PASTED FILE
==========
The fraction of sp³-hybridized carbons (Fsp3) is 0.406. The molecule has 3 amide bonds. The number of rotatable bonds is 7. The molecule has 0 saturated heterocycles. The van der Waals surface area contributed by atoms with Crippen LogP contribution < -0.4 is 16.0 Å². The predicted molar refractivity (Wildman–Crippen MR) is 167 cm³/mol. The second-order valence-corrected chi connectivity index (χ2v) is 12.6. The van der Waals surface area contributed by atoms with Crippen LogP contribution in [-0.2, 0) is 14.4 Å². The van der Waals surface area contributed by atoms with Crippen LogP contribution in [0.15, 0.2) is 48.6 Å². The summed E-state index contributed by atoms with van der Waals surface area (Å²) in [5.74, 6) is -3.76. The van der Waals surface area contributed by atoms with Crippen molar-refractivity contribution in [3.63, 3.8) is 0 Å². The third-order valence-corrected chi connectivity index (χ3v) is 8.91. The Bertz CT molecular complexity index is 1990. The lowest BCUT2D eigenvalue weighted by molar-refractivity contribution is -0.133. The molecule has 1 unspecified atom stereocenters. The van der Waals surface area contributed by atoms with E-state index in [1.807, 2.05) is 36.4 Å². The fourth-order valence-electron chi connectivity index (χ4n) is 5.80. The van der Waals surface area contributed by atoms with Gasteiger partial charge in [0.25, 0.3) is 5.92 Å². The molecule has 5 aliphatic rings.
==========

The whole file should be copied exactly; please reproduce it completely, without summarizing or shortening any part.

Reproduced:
The fraction of sp³-hybridized carbons (Fsp3) is 0.406. The molecule has 3 amide bonds. The number of rotatable bonds is 7. The molecule has 0 saturated heterocycles. The van der Waals surface area contributed by atoms with Crippen LogP contribution < -0.4 is 16.0 Å². The predicted molar refractivity (Wildman–Crippen MR) is 167 cm³/mol. The second-order valence-corrected chi connectivity index (χ2v) is 12.6. The van der Waals surface area contributed by atoms with Crippen LogP contribution in [-0.2, 0) is 14.4 Å². The van der Waals surface area contributed by atoms with Crippen LogP contribution in [0.15, 0.2) is 48.6 Å². The summed E-state index contributed by atoms with van der Waals surface area (Å²) in [5.74, 6) is -3.76. The van der Waals surface area contributed by atoms with Crippen molar-refractivity contribution in [3.63, 3.8) is 0 Å². The third-order valence-corrected chi connectivity index (χ3v) is 8.91. The Bertz CT molecular complexity index is 1990. The lowest BCUT2D eigenvalue weighted by molar-refractivity contribution is -0.133. The molecule has 1 unspecified atom stereocenters. The van der Waals surface area contributed by atoms with E-state index in [1.807, 2.05) is 36.4 Å². The fourth-order valence-electron chi connectivity index (χ4n) is 5.80. The van der Waals surface area contributed by atoms with Gasteiger partial charge in [0.25, 0.3) is 5.92 Å². The molecule has 5 aliphatic rings.